"Spring is here again, tender age in bloom, bruises on the fruit, but knows not what it means." —Kurt Cobain
Kurt Cobain has always been an artistic inspiration to me. Also a fashion inspiration, embarrassingly enough. The quote above always struck me as perfect for baseball: Spring is here again and nobody knows what the season is going to bring. I’ve been trying to fit this into a column forever, so why not now?
I got my start in baseball very young. When I was 8 years old, my father and I visited my grandmother and found a cardboard box filled with 1950s and 1960s baseball cards held together by rubber bands. They hadn’t been touched in 30 years. Mantle, Mays, Koufax, Snider, Yaz, Drysdale, literally every ’60s generational great. We called my dad’s best friend at the time, Ron Greenstein, a man who was like an uncle to me, to tell him about our score. I remember that day like it was yesterday. It’s one of the fondest memories I’ll always have.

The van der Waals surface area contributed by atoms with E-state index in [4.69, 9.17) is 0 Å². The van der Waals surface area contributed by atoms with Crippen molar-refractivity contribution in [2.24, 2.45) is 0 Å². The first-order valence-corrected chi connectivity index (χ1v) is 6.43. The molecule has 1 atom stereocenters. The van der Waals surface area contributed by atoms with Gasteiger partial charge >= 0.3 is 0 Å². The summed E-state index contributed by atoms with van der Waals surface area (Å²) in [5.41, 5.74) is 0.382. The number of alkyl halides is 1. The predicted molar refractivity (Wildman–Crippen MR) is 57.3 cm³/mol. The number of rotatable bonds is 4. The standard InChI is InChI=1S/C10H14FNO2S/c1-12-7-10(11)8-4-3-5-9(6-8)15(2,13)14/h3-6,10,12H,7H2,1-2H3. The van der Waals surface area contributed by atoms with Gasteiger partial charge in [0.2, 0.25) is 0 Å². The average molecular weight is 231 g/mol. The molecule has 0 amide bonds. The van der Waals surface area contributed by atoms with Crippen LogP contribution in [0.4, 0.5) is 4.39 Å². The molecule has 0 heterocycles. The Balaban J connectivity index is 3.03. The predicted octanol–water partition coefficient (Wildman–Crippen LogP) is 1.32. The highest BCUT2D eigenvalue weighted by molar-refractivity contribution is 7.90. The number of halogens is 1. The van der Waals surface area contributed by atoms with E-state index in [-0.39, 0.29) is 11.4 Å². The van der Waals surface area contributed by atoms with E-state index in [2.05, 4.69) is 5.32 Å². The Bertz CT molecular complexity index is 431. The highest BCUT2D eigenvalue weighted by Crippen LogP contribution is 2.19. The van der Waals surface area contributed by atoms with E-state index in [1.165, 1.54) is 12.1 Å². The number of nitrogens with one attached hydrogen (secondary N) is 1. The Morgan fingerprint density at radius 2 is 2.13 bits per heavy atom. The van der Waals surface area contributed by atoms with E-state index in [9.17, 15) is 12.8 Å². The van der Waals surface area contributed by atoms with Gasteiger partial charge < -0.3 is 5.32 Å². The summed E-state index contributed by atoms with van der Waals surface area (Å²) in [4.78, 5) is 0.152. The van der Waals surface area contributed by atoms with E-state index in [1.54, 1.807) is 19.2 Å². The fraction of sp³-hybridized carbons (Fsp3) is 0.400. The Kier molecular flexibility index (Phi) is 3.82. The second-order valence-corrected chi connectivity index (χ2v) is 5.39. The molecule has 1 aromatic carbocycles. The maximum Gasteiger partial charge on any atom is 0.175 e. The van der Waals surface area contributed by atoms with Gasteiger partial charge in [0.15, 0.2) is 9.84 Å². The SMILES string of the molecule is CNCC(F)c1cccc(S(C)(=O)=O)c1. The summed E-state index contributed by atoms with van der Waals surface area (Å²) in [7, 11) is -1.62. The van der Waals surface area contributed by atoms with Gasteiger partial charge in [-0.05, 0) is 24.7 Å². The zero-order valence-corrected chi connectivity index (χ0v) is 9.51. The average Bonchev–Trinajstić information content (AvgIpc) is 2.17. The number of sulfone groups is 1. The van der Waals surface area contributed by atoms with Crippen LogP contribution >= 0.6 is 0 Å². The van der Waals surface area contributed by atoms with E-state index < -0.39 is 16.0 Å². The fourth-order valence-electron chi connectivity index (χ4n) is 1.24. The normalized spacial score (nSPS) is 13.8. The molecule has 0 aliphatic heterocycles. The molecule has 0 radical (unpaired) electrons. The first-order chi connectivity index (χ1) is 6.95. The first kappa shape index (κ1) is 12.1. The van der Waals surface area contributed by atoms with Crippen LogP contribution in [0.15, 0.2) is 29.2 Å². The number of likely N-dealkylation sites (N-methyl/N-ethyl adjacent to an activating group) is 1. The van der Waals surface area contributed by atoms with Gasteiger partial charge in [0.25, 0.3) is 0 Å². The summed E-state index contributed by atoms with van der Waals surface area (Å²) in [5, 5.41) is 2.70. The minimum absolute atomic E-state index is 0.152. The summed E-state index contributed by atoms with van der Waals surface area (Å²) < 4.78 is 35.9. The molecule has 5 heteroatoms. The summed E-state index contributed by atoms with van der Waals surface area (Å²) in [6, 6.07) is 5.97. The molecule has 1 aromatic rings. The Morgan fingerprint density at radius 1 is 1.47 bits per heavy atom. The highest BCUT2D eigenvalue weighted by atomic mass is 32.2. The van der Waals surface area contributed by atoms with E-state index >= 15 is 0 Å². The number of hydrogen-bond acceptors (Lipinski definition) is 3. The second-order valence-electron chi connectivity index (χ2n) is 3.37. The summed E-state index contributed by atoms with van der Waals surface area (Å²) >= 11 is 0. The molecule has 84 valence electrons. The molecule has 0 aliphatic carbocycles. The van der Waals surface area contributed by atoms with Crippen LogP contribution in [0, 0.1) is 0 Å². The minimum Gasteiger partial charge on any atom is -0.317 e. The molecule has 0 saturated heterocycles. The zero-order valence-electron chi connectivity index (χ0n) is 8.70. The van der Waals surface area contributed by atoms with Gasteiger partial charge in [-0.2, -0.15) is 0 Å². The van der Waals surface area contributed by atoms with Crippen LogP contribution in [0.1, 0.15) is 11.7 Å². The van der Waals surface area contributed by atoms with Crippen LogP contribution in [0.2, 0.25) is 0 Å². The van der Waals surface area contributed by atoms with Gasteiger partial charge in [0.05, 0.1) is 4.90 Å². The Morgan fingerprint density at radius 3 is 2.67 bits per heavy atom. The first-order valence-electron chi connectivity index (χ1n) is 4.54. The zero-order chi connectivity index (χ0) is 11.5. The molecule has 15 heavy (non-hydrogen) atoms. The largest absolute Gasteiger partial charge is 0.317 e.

After my parents divorced, I clinged to sports as the linchpin of my life. Before computers, before Google, before social media, I read every baseball book I could and memorized every stat I could. I freaking followed the 1991 draft—at 9 years old! I watched Brien Taylor and Domingo Jean play in Ft. Lauderdale stadium in 1992 (or 1991) and tried to get their autographs. I was fortunate enough to be born in a very special time and place: South Florida, when the region expanded from a one-team town (the Dolphins) to a multi-sport region. I was at the first Marlins game at age 12, watching Charlie Hough throw the first pitch and Scott Pose take the first at-bat. I was at the first Heat game at age 6 watching the first tip-off between Rony Seikaly and Benoit Benjamin. And at 12 I was at the first home Panthers game, watching Brian Skrudland take the first face-off. I sat at the 1997 Stanley Cup Finals, the 1997 World Series and 2003 World Series. It was an exciting time and place to be a sports fan.